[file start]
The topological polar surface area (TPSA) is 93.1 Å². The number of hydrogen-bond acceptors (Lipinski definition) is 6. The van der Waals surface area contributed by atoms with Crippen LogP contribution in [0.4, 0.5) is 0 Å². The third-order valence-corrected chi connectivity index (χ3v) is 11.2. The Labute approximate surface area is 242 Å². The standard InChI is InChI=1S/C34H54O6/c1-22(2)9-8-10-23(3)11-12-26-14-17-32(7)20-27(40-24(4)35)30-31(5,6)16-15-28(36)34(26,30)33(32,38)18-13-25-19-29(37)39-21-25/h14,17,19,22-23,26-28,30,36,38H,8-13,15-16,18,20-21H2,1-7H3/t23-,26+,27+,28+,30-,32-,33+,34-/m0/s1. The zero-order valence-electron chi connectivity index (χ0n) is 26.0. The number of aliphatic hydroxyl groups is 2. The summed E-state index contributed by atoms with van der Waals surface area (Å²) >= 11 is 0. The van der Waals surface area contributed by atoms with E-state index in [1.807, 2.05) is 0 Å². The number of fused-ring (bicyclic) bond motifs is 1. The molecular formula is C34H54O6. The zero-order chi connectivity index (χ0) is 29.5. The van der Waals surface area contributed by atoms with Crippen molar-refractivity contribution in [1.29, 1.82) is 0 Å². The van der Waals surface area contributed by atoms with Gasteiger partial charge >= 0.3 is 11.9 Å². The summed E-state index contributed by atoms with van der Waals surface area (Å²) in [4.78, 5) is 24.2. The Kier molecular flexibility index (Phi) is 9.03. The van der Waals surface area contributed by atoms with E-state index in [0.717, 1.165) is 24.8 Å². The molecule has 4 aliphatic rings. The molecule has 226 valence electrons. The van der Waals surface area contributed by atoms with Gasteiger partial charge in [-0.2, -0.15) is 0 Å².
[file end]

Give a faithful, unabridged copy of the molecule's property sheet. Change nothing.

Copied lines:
The topological polar surface area (TPSA) is 93.1 Å². The number of hydrogen-bond acceptors (Lipinski definition) is 6. The van der Waals surface area contributed by atoms with Crippen LogP contribution in [0.4, 0.5) is 0 Å². The third-order valence-corrected chi connectivity index (χ3v) is 11.2. The Labute approximate surface area is 242 Å². The standard InChI is InChI=1S/C34H54O6/c1-22(2)9-8-10-23(3)11-12-26-14-17-32(7)20-27(40-24(4)35)30-31(5,6)16-15-28(36)34(26,30)33(32,38)18-13-25-19-29(37)39-21-25/h14,17,19,22-23,26-28,30,36,38H,8-13,15-16,18,20-21H2,1-7H3/t23-,26+,27+,28+,30-,32-,33+,34-/m0/s1. The zero-order valence-electron chi connectivity index (χ0n) is 26.0. The number of aliphatic hydroxyl groups is 2. The summed E-state index contributed by atoms with van der Waals surface area (Å²) >= 11 is 0. The van der Waals surface area contributed by atoms with E-state index in [1.807, 2.05) is 0 Å². The number of fused-ring (bicyclic) bond motifs is 1. The molecular formula is C34H54O6. The zero-order chi connectivity index (χ0) is 29.5. The van der Waals surface area contributed by atoms with Crippen molar-refractivity contribution in [1.29, 1.82) is 0 Å². The van der Waals surface area contributed by atoms with Gasteiger partial charge >= 0.3 is 11.9 Å². The summed E-state index contributed by atoms with van der Waals surface area (Å²) in [4.78, 5) is 24.2. The Kier molecular flexibility index (Phi) is 9.03. The van der Waals surface area contributed by atoms with E-state index in [0.717, 1.165) is 24.8 Å². The molecule has 4 aliphatic rings. The molecule has 226 valence electrons. The van der Waals surface area contributed by atoms with Gasteiger partial charge in [-0.2, -0.15) is 0 Å².